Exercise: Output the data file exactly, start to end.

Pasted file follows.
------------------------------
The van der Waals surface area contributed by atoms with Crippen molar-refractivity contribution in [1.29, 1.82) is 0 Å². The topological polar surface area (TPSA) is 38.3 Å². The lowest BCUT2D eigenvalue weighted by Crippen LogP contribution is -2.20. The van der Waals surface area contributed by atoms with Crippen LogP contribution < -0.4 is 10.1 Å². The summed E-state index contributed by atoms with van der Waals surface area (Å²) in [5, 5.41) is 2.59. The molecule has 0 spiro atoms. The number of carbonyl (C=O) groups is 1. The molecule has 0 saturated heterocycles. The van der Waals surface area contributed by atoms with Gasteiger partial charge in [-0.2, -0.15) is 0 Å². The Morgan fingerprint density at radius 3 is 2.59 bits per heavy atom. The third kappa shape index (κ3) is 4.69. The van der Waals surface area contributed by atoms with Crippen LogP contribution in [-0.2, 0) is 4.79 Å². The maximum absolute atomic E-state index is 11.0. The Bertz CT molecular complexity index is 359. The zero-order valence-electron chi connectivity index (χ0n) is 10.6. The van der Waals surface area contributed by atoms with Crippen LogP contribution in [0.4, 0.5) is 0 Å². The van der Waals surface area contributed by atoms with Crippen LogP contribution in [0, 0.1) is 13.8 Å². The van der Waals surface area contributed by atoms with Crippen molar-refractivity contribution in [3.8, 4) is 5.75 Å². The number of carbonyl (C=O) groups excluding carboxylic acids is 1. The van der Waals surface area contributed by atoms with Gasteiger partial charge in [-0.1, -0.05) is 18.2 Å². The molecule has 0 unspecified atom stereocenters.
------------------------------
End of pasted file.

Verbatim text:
The van der Waals surface area contributed by atoms with Crippen molar-refractivity contribution in [1.29, 1.82) is 0 Å². The topological polar surface area (TPSA) is 38.3 Å². The lowest BCUT2D eigenvalue weighted by Crippen LogP contribution is -2.20. The van der Waals surface area contributed by atoms with Crippen LogP contribution < -0.4 is 10.1 Å². The summed E-state index contributed by atoms with van der Waals surface area (Å²) in [5, 5.41) is 2.59. The molecule has 0 spiro atoms. The number of carbonyl (C=O) groups is 1. The molecule has 0 saturated heterocycles. The van der Waals surface area contributed by atoms with Gasteiger partial charge in [-0.2, -0.15) is 0 Å². The Morgan fingerprint density at radius 3 is 2.59 bits per heavy atom. The third kappa shape index (κ3) is 4.69. The van der Waals surface area contributed by atoms with Crippen LogP contribution in [-0.2, 0) is 4.79 Å². The maximum absolute atomic E-state index is 11.0. The Bertz CT molecular complexity index is 359. The zero-order valence-electron chi connectivity index (χ0n) is 10.6. The van der Waals surface area contributed by atoms with Crippen LogP contribution in [0.4, 0.5) is 0 Å². The van der Waals surface area contributed by atoms with Crippen LogP contribution in [0, 0.1) is 13.8 Å². The van der Waals surface area contributed by atoms with Crippen molar-refractivity contribution in [3.8, 4) is 5.75 Å². The number of carbonyl (C=O) groups excluding carboxylic acids is 1. The van der Waals surface area contributed by atoms with Gasteiger partial charge in [-0.1, -0.05) is 18.2 Å². The molecule has 0 unspecified atom stereocenters.